Old Sarum was the precursor of present-day Salisbury, built two miles to the north of the city center on a hill, which even in prehistoric times was fortified. The Romans built the camp of Sorviodonum here, while under the Saxons a town settlement grew up on the site. William the Conqueror chose this strategically favorable spot to build a castle in 1075, and in 1220 the inhabitants of Old Sarum were moved to New Salisbury. Today, only a few remains of the castle within the inner circumference wall can be seen, and the cathedral ruins within the outer wall.
Location: Castle Rd, Salisbury
5 Salisbury and South Wiltshire Museum
The Salisbury and South Wiltshire Museum has permanent displays and special exhibitions throughout the year that highlight the art and history of England and the Salisbury area. This is one of the most fascinating areas in Britain, rich in mediaeval history and home to the World Heritage Site of Stonehenge. The award-winning museum is home to the Stonehenge Gallery, Monkton Deverill Gold Torc, as well as unique costume, glass and chinaware collections.
Address: 58 The Close, Salisbury
6 Larmer Tree Gardens
The Larmer Tree Gardens, set in the ancient forest known as Cranborne Chase, were established by general Pitt Rivers in 1880 as pleasure grounds for “public enlightenment and entertainment” and were the first privately owned gardens to be opened for public enjoyment. You’ll find Indian buildings, a Roman Temple and an open-air theatre amidst acres of gardens inhabited by pheasants, peacocks and other exotic birds.
Location: Rushmore Estate Office, Tollard Royal, Salisbury
7 Salisbury Festival
Salisbury Festival takes place in spring with a different theme each year, and includes orchestral, choral and chamber concerts, recitals, film screenings and lectures. Numerous venues are used, including St Thomas Hall, the cathedral and other historical buildings.
Another important event is the Southern Cathedrals Festival, an annual festival that rotates every year between the cities of Winchester, Salisbury and Chichester. The festival takes place mid-July and includes daily concerts and a program featuring a mix of orchestral, choral and chamber concerts, recitals and fringe events. The repertoire is equally varied and includes classical and sacred music as well as newly commissioned works performed in the host city’s cathedral. Another great event, The Salisbury Arts Festival, runs for two weeks each May and features dance, music, street performances and art exhibitions.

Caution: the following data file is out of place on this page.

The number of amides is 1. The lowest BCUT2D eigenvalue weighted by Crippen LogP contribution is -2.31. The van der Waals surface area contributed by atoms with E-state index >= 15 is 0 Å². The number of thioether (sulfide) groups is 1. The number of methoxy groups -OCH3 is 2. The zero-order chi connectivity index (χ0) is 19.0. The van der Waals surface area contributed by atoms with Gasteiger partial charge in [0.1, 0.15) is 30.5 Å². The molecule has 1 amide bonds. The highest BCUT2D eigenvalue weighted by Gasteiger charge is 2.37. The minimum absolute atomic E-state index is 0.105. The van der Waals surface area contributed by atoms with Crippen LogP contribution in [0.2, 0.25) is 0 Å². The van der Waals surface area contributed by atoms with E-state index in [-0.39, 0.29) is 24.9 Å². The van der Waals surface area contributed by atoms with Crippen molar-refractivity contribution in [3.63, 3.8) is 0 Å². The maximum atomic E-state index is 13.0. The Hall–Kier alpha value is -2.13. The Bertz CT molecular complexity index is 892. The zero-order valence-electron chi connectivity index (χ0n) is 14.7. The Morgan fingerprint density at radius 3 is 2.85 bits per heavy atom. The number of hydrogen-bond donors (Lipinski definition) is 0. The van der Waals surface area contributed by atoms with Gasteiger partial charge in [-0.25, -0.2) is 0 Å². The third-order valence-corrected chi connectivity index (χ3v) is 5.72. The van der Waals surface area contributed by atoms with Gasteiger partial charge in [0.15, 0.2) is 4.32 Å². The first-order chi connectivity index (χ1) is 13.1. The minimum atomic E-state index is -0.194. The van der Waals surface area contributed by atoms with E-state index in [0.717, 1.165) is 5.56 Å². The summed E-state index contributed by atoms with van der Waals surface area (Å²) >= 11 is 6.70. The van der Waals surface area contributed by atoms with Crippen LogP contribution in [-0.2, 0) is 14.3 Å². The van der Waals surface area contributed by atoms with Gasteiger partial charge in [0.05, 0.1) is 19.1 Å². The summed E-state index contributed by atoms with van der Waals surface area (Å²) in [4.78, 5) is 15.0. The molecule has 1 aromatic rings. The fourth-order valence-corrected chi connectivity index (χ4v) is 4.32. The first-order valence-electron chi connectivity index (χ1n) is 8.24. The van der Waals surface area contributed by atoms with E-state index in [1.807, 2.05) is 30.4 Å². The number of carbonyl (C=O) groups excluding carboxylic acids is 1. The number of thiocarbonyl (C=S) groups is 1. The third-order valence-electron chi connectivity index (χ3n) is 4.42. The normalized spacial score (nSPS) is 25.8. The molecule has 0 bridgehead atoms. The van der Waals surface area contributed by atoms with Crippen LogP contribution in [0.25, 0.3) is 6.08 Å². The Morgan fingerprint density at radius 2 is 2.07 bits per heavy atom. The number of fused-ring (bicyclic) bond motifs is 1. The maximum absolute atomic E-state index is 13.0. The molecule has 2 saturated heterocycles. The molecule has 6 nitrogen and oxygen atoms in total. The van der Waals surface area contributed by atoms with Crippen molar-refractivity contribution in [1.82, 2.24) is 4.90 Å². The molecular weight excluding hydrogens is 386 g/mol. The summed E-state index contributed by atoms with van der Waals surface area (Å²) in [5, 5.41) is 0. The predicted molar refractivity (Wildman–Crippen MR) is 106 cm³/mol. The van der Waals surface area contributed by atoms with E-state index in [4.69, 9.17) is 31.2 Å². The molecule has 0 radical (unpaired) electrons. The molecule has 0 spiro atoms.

Address: 144 East Main St, Salisbury
8 The Rifles (Berkshire and Wiltshire) Museum
The Wardrobe is an elegant building housing The Rifles (Berkshire and Wiltshire) Museum, an award-winning museum detailing the history of English County Regiments. The building dates to 1254 and contains exhibits on the Royal Berkshire and Wiltshire Regiments.
From the gardens you can stroll down to the River Avon with its views of the Water Meadows. Another military museum to visit is the award-winning Museum of the Duke of Edinburgh’s Royal Regiment.
Address: 58 The Close, Salisbury
9 Cholderton Charlies Rare Breeds Farm
Cholderton Charlies Rare Breeds Farm has breeds dating back hundreds of years, reflecting an animal heritage as interesting as its buildings and monuments. In addition to the many animals is a nature trail, water gardens, a picnic area and adventure playground for children. Also popular are the many opportunities to feed piglets and other young animals.
Location: Amesbury Road, Cholderton, Salisbury
10 Malmesbury House
Malmesbury House is located on The Close near Salisbury Cathedral where many of the city’s historical attractions are found. The house has seen many faces, both architecturally and in its visitors, and was originally a canonry in the 13th century before being enlarged.
The west facade was added decades later to accommodate rooms displaying magnificent rococo plasterwork, and notable visitors included King Charles II and the composer Handel. (Although privately owned, tours are occasionally permitted.)
Location: The Close, Salisbury